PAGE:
Sub-theme 78: Universities in Turbulent Times

Lars Engwall
Uppsala University, Sweden
Georg Krücken
University of Kassel, Germany
Christine Musselin
Sciences Po, France

Call for Papers

Few organizational forms can claim such long time legacy as the university. The oldest ones date back to the medieval times and since then − particularly after the Second World War − a large number of followers were established. However, the present day universities are quite different from those of the Middle Ages. By the passage of time, universities have regularly faced profound crises and its longevity is related to their capacity in resisting turbulent times. Universities have been adapting and evolving, nevertheless never renouncing to what it was before and what makes it an institution. The production and the diffusion of knowledge are central and characterize what the university is, and was.
This mix of legacy and evolution has been important for the success of the university as organizational form in the past. As universities presently are facing turbulent times, it is appropriate to consider whether this positive development will continue. A number of issues are relevant in that context.
First, the increasing populism in the world is a serious threat to universities and their activities. Various challenges of research and higher education have thus eroded the earlier strong trust in academia. Obviously, scientific frauds have reinforced this development.
Second, the academic freedom is under threat. It is traditionally a fundamental characteristic of academia. However, in recent times, there are sign of increasing efforts by politicians to influence the direction of research as well as the contents of education. In some countries, this has even implied the dismissal of controversial faculty members, and in the worst cases even imprisoning.
Third, related to the academic freedom, the traditional governance form, collegiality, has eroded. An important factor behind this is the dominance of large hierarchical corporations in modern societies, thereby making them role models for others. While universities traditionally are entrepreneurial bottom-up organizations, they have nowadays expectations to act as top-down organizations with pronounced strategies.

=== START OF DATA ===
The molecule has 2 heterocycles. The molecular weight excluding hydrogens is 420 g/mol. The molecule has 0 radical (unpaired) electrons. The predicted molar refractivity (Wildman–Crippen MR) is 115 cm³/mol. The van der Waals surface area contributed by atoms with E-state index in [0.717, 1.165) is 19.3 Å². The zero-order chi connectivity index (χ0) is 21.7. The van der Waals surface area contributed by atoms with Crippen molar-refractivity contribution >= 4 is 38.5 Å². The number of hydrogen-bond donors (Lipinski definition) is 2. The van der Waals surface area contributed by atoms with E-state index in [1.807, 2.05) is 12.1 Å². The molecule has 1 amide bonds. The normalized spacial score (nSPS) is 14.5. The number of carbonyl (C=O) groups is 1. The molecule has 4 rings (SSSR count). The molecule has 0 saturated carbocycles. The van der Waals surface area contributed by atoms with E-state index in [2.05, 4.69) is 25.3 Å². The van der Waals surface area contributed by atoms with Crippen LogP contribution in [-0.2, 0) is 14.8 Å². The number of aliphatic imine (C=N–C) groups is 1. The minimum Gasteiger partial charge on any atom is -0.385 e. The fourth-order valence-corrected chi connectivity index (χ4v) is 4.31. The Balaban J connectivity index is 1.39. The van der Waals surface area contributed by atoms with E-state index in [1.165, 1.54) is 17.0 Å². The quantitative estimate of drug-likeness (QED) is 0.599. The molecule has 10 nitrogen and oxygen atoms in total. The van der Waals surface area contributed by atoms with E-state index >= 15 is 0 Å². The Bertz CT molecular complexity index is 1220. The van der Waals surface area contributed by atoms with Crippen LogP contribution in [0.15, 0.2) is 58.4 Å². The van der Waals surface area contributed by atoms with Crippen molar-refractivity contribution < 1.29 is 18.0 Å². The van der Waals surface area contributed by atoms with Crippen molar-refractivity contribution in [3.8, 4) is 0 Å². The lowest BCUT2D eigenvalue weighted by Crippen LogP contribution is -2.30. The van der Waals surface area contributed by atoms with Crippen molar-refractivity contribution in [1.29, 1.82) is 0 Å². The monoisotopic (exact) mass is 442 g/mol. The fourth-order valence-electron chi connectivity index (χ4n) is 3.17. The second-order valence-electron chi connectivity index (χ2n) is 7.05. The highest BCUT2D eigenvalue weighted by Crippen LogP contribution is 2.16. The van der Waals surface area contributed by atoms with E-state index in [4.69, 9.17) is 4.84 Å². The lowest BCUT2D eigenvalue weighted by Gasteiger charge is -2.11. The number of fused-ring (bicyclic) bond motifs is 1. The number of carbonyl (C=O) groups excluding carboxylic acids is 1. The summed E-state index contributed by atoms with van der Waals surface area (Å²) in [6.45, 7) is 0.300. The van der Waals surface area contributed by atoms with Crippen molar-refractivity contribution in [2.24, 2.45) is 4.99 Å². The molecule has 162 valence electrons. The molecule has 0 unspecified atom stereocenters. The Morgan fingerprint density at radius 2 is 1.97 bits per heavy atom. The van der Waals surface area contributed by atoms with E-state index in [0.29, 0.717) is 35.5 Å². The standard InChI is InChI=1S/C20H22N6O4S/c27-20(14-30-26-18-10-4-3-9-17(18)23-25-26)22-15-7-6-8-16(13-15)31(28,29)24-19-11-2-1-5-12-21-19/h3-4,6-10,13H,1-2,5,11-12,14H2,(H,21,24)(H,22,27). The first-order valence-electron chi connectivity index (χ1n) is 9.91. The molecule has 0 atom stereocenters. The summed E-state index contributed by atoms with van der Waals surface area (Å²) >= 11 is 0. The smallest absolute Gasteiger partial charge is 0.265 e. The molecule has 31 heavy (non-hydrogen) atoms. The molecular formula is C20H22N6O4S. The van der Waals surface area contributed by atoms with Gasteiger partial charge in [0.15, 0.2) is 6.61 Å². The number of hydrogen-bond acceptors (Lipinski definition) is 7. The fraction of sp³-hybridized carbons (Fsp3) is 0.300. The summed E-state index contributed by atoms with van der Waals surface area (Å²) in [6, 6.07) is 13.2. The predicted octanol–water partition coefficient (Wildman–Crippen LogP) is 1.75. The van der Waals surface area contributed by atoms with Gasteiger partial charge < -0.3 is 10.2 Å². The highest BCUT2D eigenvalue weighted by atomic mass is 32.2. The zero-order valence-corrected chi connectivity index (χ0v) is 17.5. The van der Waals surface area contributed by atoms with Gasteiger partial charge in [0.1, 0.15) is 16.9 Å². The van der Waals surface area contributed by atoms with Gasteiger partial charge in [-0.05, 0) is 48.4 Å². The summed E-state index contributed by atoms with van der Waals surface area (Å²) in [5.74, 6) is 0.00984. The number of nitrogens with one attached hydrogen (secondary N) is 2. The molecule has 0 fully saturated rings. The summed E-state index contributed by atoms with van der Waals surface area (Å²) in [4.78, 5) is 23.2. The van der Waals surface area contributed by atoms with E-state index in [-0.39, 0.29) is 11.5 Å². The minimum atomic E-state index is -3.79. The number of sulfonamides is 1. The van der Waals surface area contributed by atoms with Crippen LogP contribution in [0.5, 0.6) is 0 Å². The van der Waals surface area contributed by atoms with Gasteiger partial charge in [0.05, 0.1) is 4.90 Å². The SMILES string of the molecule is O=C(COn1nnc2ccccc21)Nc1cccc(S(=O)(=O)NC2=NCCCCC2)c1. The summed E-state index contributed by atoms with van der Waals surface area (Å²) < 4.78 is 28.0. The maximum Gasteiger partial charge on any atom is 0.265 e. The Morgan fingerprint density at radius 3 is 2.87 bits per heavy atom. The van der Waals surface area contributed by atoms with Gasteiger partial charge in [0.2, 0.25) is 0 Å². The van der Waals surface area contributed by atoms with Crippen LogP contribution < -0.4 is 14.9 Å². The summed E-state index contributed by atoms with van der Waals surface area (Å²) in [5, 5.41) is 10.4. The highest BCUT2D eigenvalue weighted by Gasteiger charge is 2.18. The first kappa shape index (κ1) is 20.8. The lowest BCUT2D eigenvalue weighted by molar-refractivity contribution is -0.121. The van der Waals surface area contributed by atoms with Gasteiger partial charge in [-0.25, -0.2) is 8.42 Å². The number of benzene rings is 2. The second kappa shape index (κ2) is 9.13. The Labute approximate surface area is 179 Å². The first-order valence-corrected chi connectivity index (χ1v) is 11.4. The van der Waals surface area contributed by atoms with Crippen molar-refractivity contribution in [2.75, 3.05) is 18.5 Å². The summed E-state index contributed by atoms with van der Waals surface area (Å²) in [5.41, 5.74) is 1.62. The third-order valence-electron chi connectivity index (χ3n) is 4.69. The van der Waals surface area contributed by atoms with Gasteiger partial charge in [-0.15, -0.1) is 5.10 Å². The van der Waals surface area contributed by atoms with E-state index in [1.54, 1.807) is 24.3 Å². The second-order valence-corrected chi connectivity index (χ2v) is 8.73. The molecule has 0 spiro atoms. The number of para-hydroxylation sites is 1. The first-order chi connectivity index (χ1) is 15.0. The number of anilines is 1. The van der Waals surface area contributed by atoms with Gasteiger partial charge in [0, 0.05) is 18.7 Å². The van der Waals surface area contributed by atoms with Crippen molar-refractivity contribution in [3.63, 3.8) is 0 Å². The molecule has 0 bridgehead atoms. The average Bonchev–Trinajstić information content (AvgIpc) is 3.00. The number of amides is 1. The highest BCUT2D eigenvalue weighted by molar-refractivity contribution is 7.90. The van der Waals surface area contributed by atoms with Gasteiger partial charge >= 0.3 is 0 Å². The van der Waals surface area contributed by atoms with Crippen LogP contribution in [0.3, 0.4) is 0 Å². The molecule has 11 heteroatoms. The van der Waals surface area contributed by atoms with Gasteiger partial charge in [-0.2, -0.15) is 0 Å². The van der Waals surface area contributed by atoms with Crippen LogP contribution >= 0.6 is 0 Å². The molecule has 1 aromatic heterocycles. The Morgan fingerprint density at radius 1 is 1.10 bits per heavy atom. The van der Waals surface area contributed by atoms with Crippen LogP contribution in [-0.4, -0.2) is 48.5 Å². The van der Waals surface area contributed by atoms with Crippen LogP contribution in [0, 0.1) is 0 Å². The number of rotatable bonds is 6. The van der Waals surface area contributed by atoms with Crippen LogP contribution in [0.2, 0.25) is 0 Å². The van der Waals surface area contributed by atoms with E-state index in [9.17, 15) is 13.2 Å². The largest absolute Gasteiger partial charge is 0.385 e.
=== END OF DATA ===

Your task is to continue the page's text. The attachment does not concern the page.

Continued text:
Fourth, traditional universities are under increasing competition. The number of academic institutions is continuously growing in the world. As a result, the rivalry in relation to students, faculty and financial resources gets tougher. In addition, also other actors – research institutes, and various commercial actors − pursue research and provide higher education, thereby reinforcing the competition.
Fifth, related to the competition, is the digitalization of society. This means opportunities for universities in terms of information retrieval and communication, but also challenges of traditional forms of education. Some have even questioned whether universities can exist in a world where digital solutions are available for collaboration between researchers as well as for the education of students.
Against the above backdrop, the sub-theme aims to shed light on the extent to which these challenges to universities are occurring and how universities are handling them. Both conceptual and empirical papers are invited. We, particularly but not only, welcome submissions that examine:

  1. Populism and universities.
  2. Challenges of academic freedom.
  3. Challenges of collegiality.
  4. The new competition of universities.
  5. Digitalization and universities.



  • Engwall, L. (ed.) (2020): Missions of Universities: Past, Present, Future. Cham: Springer.
  • Krücken, G., Kosmützky, A., & Torka, M. (eds.) (2007): Towards a Multiversity? Universities between Global Trends and National Traditions. Bielefeld: transcript-Verlag.
  • Musselin, C. (2017): La grande course des universités. Paris: Presses de Sciences Po.
Lars Engwall is Professor Emeritus of Business Studies at Uppsala University, Sweden. He has published widely on institutional change and the diffusion of management ideas, in particular the role of management education and of the media.
Georg Krücken is Director of the International Centre for Higher Education Research Kassel and Professor of Sociology and Higher Education Research at the University of Kassel, Germany. His research interests include science studies, organizational studies, the management of higher education, and neo-institutional theory.
Christine Musselin is the former Dean for Research at Sciences Po and a member of the Centre de Sociologie des Organisations, Paris, France. She leads comparative studies on university governance, public policies in higher education and research, state-universities relationships and academic labour markets, and has published several monographs on these topics.